But Peter, standing with the eleven, raised his voice and addressed them, “Men of Judea and all who live in Jerusalem, let this be known to you, and listen to what I say. Indeed, these are not drunk, as you suppose, for it is only nine o”clock in the morning. No, this is what was spoken through the prophet Joel: ‘In the last days it will be, God declares, that I will pour out my Spirit upon all flesh, and your sons and your daughters shall prophesy, and your young men shall see visions, and your old men shall dream dreams. Even upon my slaves, both men and women, in those days I will pour out my Spirit; and they shall prophesy. And I will show portents in the heaven above and signs on the earth below, blood, and fire, and smoky mist. The sun shall be turned to darkness and the moon to blood, before the coming of the Lord’s great and glorious day. Then everyone who calls on the name of the Lord shall be saved.’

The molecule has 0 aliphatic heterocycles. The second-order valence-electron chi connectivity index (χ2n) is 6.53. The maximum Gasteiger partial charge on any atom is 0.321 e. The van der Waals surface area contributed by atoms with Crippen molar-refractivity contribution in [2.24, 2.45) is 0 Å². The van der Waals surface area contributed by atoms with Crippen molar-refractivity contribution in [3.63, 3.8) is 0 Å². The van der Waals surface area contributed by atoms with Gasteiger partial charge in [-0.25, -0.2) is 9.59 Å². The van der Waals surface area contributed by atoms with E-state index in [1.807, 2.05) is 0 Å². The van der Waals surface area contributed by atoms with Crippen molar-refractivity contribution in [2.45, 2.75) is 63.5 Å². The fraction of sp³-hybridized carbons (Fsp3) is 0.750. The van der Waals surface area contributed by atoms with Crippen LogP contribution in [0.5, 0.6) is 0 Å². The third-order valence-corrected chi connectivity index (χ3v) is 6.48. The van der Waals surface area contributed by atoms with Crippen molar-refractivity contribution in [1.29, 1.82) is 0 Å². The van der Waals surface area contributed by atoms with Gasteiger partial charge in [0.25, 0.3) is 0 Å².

The Day of Pentecost was traditionally a harvest festival for Israel.  I remember the harvest festivals in the churches where I grew up.  The altar groaning and the communion rail festooned with produce.  Canned and fresh it didn’t seem to matter.  It was a time of cornucopial abundance. For Israel the feast was celebrated on the fiftieth (Greek=Pente) day after the first sickle had sliced through the crops in the field.  Every person, clan and tribe would carry the first fruits of their harvest in baskets to the temple.